As our two cars wound their way towards the northern part of Israel, we took the scenic route along the border with Jordan. We enjoyed passing the mysterious cave-filled mountains, the stretches of golden grasses that looked as soft as a lion's mane and the occasional oases of date palm orchards. Just south of Beit She'an, we detoured to the west. We heard there was a natural spring that the kids could cool off in.
As we approached, we drove for a few miles in a pretty, country setting. Green grass, a kibbutz here and there, it seemed like a nice area and we were looking forward to the chance to relax and take a break from driving. We were totally unprepared for what we were about to experience.
We pulled into the parking lot at Gan Hashelosha (Park of the Three), paid, and received a brochure for the site. I read in it that Time magazine had called this place “one of the twenty most beautiful places in the world”. That’s high praise! Do they really mean it? Is it possible that such a place can exist and I knew nothing about it?
Our two families gathered up our towels, sunscreen, and many bags of food and began to walk through the parking lot toward the park. Before we even left the parking lot we realized that Gan Hashelosha is a major attraction for Arabs as well. A group of Arabs had set themselves up right near the parking lot and had loud Arabic music playing. We saw many other Arabs milling about.
Our friend Steven, only a few days away from New Jersey, was somewhat concerned about bringing our families into this park with so many Arabs. After all, aren’t we kind of at war with them? Don’t bad things happen when you put us side by side? While I couldn’t deny what he said, especially if we had been visiting Ramallah or Gaza, it simply is not so in a place like this. I can’t explain it, it is simply the case. And so, we proceeded to make our way – into Paradise.
The parking lot was fairly well shaded, thus blocking our view of the park. It was only when we had stepped into the park that we saw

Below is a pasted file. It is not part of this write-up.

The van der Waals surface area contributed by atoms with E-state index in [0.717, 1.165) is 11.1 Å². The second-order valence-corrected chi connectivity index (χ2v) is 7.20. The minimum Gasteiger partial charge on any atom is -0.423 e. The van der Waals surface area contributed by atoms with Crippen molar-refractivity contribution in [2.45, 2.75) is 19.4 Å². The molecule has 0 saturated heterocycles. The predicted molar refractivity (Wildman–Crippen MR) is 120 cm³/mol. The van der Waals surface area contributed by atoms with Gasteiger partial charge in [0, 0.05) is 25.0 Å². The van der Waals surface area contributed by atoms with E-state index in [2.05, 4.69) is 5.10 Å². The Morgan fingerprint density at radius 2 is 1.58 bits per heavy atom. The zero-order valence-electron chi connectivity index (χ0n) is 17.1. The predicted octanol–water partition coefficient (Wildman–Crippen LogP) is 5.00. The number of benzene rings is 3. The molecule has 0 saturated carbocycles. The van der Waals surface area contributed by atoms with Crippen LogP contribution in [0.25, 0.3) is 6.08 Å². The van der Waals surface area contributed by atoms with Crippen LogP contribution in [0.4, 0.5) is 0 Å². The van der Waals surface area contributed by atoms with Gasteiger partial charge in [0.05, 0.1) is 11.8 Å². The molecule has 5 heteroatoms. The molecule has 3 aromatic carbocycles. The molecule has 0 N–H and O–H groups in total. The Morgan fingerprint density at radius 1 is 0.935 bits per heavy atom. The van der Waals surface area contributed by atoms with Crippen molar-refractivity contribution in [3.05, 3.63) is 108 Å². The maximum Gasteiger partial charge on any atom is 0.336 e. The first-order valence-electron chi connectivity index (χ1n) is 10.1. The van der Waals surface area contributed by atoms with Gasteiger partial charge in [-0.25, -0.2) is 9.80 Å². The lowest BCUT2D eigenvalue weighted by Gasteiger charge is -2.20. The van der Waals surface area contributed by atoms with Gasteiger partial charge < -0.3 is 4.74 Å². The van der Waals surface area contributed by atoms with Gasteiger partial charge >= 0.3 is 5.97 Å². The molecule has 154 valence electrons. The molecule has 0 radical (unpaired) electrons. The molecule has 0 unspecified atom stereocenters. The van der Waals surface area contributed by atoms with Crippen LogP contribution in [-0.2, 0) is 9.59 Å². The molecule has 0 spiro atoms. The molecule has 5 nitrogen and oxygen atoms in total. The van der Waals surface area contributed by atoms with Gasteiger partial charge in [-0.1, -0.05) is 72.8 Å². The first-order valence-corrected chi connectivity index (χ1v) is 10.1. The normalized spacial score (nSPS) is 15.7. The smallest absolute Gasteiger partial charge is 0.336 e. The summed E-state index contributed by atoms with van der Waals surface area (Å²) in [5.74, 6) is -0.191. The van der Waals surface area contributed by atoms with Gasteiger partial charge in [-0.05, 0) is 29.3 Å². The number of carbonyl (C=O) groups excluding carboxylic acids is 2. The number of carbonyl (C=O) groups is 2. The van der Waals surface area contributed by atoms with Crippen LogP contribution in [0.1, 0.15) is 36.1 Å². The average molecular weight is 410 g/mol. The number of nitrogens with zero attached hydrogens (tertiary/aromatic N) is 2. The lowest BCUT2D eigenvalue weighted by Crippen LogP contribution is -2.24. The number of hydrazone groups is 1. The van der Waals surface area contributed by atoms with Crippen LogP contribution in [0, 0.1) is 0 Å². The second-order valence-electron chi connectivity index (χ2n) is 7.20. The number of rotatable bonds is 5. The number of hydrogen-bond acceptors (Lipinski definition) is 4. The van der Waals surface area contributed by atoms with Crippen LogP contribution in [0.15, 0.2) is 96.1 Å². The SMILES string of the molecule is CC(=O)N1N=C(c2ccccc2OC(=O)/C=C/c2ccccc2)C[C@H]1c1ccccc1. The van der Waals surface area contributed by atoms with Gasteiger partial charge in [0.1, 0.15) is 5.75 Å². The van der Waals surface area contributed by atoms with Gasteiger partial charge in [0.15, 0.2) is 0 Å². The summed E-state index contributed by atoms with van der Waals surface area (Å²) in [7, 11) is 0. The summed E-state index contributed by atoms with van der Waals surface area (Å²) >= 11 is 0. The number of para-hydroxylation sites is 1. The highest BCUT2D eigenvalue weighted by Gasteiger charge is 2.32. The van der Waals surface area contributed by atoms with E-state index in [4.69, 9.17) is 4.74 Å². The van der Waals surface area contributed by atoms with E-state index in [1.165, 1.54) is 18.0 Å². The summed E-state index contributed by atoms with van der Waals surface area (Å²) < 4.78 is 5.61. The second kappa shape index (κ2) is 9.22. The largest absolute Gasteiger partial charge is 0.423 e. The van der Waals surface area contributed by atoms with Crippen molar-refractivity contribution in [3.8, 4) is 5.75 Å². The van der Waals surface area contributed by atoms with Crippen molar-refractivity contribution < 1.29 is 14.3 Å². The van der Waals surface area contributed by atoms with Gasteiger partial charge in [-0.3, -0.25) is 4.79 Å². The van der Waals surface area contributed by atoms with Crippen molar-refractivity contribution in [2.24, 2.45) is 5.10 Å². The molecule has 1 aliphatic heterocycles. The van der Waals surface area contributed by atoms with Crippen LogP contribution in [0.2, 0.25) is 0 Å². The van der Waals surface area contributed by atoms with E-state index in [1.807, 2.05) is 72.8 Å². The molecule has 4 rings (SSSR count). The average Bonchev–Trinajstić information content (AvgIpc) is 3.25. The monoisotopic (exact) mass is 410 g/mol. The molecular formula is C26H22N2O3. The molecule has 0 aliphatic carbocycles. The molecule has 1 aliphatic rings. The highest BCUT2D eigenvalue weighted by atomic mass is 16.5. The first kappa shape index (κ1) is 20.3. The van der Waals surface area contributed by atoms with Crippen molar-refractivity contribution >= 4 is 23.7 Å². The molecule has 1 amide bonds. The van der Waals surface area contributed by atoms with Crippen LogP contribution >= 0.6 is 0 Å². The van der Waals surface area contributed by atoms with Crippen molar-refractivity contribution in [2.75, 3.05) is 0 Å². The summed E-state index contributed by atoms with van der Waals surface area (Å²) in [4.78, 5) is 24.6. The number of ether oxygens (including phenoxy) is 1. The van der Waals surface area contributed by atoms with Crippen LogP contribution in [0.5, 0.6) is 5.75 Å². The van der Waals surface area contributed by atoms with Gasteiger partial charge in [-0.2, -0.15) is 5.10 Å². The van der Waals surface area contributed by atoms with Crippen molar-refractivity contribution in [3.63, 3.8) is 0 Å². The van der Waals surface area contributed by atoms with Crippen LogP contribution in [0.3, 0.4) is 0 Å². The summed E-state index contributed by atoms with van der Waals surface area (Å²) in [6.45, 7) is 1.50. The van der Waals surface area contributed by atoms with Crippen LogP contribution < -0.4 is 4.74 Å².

Here, lounging in Paradise was a complete mix of Israelis and Arabs; Jew, Christian and Muslim, side by side, enjoying the park together. Well, maybe not together, but side by side. In fact, with everyone in their swimming suits, splashing in the water, sometimes it was hard to tell who was who.
Of course, there were the religious women in long sleeves and below-the-knee garments, but of these, too, there were Jews and Arabs, only told apart by a head covering they might be wearing; Jewish women with baseball caps and bandanas and the Arab women with hijabs. A cross on a chain was a telltale religious sign as well. But really, all of these were incidental symbols on human beings, all enjoying the 82 degree water, the smooth natural rock carved into benches to relax on and steps leading into the six-meter deep, clear, refreshing pools, the natural Jacuzzi, and the 20-foot-high precipices for daring high jumps next to a sign that clearly said "No Jumping". (In Israel a sign like that is more of an invitation than a deterrent.)
As we staked a claim to our own piece of shady land, I couldn’t help but think that this is exactly what is happening in various parts of the country: Jews and Arabs are in a race, staking claim to land anywhere they can, trying to create facts on the ground. But we were simply creating a shady picnic spot, and no one seemed to mind that we had acquired a piece of prime, Gan Hashlosha real estate; at least for the next two hours or so.
As we enjoyed Paradise, we were continually reminded of the unique blend of humanity enjoying this pleasure together. When my son Ezra plunged into the water and hurt himself, an Arab teen came to assist him. As our friend’s teenaged daughter, Sarah, was preparing to jump off the 20-foot high ridge, and she got nervous, Arabs below cheered her on. In fact, the whole time Jews and Arabs were joyfully taking turns cannonballing off of the edge. It was at once unnatural, and yet it felt right. A truly surreal experience. Too bad this peaceful coexistence doesn’t seem likely once we leave this serene oasis in the fanatical desert known as The World.
I remember once, when I was 17 years old, walking through the Arab market in Jerusalem, and how I could see the hate in the eyes of the Arabs watching me. I experienced a fear like I’d never experienced before. I’d been in bad neighborhoods, like the South Bronx in New York. There, one might be afraid of being mugged. But it is nothing personal; they just want your money. Here it was different. They didn’t know me, yet they hated me. It was terribly unnerving and something I felt I could not change. What could I do to prove to them that I was not someone they should hate? Actually, it was not personal there either. I was Jewish, I was in Israel: therefore I should be hated. At Gan Hashlosha, on that one day, for a little while, I could almost – just almost - imagine Jews and Arabs, maybe even the world, living in peace.